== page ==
Additionally, many barcode scanning designs require the clocking signal pins to hold state under certain circumstances. In most systems with PWM output, the holding state requires removal of the PWM from the pin followed by configuration of the pin for general-purpose use. During the brief period of time that PWM control is swapped out for general-purpose control, the pin state can be indeterminate, resulting in the output of runt pulses or other unintended signals that can cause the MCU to lose synchronization with the CCD. The Precision32 32-bit microcontroller family’s on-chip SSG block provides direct control over its output pin states, enabling firmware to switch from a hardware block-controlled port pin state to a manually controlled state without the transitional indeterminate pin state.
A system in which devices are powered by both 5 V logic and 3 V logic traditionally requires that level shifting or some other type of glue logic be placed on interfacing signal traces. Additionally, these systems can require separate, discrete voltage regulators to supply 3 V or 5 V where appropriate. Choosing an MCU with an integrated voltage regulator and adjustable port drive levels eliminates the need for this external circuitry. For example, the Precision32 family features an on-chip regulator that can leverage the same 5 V power source used by the CCD to generate a 3 V supply. Additionally, high-drive port pins used by the SSG to drive the CCD’s clock register can be configured to use the 5 V supply as their logic high supply. The high drive port pins may be configured for current-limiting (up to 150 mA source or 300 mA sink) to directly drive an array of LEDs. An on-chip boost converter can also be used to generate a 5 V supply in systems in which a USB-based 5 V supply is not available, such as battery-powered handheld barcode scanners.
Most barcode scanners transmit decoded barcode information to a host system across a USB port. Unfortunately, demanding USB timing requirements force many designs to use an external high-precision crystal as a timebase, which adds to BOM cost, increases board size and can result in reliability issues. The Precision32 family’s USB peripheral eliminates this need by providing an on-chip clock recovery mechanism that generates an internal USB clock compliant with full-speed USB timing specifications without an external crystal. Systems that communicate with a host that is not USB-enabled can communicate information across one of the many other serial interfaces provided by the Precision32 MCU, including UART, USART, SPI and I²C.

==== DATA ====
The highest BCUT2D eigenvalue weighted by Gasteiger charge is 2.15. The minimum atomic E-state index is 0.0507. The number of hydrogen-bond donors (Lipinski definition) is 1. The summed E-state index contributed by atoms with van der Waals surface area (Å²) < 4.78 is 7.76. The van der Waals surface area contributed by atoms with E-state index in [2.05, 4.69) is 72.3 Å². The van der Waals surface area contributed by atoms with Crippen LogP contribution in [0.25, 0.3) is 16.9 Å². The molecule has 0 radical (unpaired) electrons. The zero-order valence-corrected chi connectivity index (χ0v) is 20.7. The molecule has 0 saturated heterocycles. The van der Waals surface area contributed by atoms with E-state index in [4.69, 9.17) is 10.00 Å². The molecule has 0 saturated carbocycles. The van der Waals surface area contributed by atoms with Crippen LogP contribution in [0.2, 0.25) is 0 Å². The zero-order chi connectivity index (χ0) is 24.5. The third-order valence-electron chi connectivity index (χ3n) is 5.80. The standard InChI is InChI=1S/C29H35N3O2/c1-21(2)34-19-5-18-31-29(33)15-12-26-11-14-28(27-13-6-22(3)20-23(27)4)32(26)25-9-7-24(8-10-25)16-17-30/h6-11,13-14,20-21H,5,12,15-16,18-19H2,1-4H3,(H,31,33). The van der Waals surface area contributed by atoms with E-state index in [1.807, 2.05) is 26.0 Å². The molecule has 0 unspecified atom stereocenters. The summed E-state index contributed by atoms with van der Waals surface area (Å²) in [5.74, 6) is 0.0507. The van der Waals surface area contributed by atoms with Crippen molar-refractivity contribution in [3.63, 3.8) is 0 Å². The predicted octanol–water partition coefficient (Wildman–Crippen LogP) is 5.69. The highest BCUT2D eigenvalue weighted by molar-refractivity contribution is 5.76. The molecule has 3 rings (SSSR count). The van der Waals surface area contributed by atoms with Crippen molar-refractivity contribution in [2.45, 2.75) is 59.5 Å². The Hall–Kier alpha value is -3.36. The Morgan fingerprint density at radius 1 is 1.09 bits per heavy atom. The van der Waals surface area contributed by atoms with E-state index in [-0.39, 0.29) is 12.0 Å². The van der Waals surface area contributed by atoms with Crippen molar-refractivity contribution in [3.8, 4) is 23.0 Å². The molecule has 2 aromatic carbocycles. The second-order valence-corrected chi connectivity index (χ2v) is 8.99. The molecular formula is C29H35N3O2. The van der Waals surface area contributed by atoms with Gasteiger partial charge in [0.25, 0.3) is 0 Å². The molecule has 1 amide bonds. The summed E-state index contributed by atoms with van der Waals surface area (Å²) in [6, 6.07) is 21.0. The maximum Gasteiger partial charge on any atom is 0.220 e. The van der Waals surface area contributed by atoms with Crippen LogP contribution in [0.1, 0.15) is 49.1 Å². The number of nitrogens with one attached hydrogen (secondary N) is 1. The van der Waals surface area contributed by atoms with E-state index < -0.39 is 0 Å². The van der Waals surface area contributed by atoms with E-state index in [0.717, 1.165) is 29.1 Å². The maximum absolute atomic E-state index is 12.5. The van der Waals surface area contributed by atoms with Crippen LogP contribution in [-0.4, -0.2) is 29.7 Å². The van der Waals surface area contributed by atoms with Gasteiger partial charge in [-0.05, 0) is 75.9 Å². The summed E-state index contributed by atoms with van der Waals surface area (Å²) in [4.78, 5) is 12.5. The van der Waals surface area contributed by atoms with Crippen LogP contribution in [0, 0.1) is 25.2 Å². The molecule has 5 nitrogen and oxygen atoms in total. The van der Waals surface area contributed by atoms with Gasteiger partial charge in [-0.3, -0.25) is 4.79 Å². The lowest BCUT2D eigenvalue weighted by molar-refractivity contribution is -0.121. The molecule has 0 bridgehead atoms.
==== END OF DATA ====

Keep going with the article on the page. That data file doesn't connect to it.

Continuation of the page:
Many barcode scanners provide some form of audible feedback. For instance, the device might beep when the user presses a button to initiate a scan, or the device may audibly indicate that a scan has completed successfully. Traditionally, implementing this feature has required the MCU to connect to a DAC or use a simple PWM to activate a buzzer. The Precision32 32-bit microcontroller family integrates a flexible, high-precision PWM capable of interfacing with Class D amplifier circuits, which are more power-efficient and require a smaller PCB footprint and whose components cost less than many other audio output solutions. The Precision32 family’s high-drive port pins and enhanced PCA capabilities also eliminate the need for much of the external circuitry required by most MCUs.
Achieving maximum system functionality with the fewest possible components can yield a number of design advantages for barcode scanning products. For example, integrating the sensing, USB, power and audio output features of a traditional barcode scanner design can eliminate multiple discrete components, thus reducing BOM cost and board size. Integration also provides additional benefits, such as more precise and controlled power management, simplified code development and potential improvements in system reliability. Highly integrated 32-bit mixed-signal MCUs, such as the Precision32 family, can handle many of the system-level tasks traditionally distributed among multiple discrete components. Ultimately, this high level of integration enabled by a peripheral-rich MCU solution results in compelling and differentiated barcode scanner designs.